|By Kapil Raval||
|September 14, 2011 09:00 AM EDT||
Deploying Cloud infrastructure is not a typical technology project. Success of a Cloud implementation depends on governance, policies, constraints and business relationship management. This article focuses on some basic important areas that cannot be ignored while implementing a Public Cloud solution. To keep it simple, let us focus on green-field implementation of a public cloud infrastructure.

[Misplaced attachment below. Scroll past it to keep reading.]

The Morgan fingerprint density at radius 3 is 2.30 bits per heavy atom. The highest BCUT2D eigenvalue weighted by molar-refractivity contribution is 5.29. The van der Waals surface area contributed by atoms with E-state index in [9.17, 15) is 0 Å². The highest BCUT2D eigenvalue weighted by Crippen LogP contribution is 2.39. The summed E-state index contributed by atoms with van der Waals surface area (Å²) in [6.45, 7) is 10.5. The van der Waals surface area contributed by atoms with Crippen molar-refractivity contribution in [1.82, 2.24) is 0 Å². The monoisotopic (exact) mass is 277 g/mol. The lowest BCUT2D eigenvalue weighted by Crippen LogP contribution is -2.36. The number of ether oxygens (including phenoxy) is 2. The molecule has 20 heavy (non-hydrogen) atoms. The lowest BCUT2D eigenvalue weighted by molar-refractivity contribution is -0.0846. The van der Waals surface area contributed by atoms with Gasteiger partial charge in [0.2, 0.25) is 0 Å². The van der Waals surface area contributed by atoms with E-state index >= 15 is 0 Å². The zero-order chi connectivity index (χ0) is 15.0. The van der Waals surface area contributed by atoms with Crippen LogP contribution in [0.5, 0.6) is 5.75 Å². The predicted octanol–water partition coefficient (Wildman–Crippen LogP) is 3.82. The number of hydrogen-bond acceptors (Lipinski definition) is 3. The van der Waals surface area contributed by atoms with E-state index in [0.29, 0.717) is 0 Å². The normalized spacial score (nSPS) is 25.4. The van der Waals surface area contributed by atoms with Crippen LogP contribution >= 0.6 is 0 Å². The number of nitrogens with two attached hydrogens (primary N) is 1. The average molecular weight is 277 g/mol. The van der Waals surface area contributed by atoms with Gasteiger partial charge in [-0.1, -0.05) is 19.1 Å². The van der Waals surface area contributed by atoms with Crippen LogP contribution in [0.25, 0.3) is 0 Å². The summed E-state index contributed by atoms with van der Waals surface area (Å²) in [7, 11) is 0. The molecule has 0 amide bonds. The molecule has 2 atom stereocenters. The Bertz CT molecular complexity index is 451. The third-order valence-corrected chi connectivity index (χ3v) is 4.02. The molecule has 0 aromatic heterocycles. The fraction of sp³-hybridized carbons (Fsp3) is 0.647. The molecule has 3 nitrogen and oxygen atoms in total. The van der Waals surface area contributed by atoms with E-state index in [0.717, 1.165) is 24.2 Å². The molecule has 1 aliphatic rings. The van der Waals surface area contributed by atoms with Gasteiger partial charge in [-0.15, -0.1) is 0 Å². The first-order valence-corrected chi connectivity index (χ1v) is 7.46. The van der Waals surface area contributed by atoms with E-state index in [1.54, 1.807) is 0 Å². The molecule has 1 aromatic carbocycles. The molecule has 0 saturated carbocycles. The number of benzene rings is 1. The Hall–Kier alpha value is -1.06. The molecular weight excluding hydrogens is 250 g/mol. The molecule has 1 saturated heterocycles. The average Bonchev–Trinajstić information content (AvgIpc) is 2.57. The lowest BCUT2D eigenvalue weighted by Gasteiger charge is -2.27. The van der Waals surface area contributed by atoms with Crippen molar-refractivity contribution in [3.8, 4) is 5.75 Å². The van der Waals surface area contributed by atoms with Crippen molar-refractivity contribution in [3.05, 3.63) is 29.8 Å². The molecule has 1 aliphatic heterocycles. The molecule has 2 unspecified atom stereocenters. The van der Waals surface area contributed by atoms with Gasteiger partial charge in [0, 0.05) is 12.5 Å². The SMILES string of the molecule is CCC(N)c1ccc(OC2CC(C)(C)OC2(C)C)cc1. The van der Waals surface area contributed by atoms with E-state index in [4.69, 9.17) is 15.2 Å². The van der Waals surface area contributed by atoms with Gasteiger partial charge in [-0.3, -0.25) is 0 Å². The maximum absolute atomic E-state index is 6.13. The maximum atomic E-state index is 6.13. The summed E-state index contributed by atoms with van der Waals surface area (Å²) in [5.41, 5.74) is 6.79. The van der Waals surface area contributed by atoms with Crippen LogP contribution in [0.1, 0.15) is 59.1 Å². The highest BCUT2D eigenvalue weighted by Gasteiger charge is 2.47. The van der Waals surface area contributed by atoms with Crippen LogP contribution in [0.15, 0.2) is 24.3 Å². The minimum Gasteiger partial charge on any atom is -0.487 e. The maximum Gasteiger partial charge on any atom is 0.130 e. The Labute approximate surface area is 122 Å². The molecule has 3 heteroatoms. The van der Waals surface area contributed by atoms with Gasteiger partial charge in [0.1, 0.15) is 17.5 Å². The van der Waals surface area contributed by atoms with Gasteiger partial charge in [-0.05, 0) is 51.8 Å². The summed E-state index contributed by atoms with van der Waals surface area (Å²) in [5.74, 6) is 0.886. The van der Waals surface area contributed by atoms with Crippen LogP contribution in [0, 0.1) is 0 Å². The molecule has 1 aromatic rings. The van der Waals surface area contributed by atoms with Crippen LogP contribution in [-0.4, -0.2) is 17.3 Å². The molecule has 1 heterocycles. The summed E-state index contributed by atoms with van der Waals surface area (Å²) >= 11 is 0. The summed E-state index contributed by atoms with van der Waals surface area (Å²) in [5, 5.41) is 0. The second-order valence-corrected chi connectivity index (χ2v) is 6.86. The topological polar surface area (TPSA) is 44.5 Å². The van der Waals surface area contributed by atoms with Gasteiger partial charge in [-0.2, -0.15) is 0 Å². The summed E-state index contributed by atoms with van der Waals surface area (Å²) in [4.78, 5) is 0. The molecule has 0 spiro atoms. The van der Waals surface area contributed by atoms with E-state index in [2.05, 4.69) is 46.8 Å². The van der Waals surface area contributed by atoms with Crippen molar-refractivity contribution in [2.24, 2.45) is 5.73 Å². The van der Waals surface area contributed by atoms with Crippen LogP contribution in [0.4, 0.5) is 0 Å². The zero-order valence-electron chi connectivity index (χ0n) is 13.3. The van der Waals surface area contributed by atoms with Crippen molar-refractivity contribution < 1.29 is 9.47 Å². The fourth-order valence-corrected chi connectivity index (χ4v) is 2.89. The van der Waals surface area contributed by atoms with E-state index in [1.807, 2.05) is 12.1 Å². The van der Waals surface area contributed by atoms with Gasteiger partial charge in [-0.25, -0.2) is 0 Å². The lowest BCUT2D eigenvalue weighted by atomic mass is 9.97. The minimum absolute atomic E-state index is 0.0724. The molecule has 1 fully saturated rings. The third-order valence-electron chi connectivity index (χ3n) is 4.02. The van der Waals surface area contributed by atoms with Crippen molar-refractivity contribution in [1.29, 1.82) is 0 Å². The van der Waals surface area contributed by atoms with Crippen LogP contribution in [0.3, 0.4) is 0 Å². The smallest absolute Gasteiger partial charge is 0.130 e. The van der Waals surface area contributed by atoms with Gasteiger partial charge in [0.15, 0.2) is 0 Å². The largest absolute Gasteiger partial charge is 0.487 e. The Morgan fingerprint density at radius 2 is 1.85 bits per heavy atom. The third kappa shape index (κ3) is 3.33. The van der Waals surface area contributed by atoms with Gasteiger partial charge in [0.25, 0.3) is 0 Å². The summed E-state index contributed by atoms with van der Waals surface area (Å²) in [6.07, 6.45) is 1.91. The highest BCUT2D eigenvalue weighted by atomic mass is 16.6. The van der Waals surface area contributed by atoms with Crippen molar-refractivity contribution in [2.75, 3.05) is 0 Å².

Like any other solution implementation, service providers need to focus on four key areas: Strategy, Business processes, Technology and people skills. Quite often, cloud implementations focus on infrastructure (and forget processes) and then see if the deployment meets their overall strategy or not. Such an approach results in unsuccessful implementations. Investing in business management, people and processes before the technology will ensure success with your cloud computing. Even in a green-field implementation, the right approach is to build and agree on the strategy first, ensure that business processes are aligned to meet the strategy; then focus on technology and people skills aligned to overall strategy. Such an approach ensures that the Cloud implementation meets the overall strategy and results in success. HP has a proven methodology, called Solution Consulting Services (SCS), to help Service Providers get better alignment of strategy, processes and technology while taking such a customer-centric journey. While taking any architectural decisions or at any change in technology, it is beneficial to evaluate impact on the overall strategy and service delivery to customers. For this reason, it is prudent to involve the marketing team during the implementation.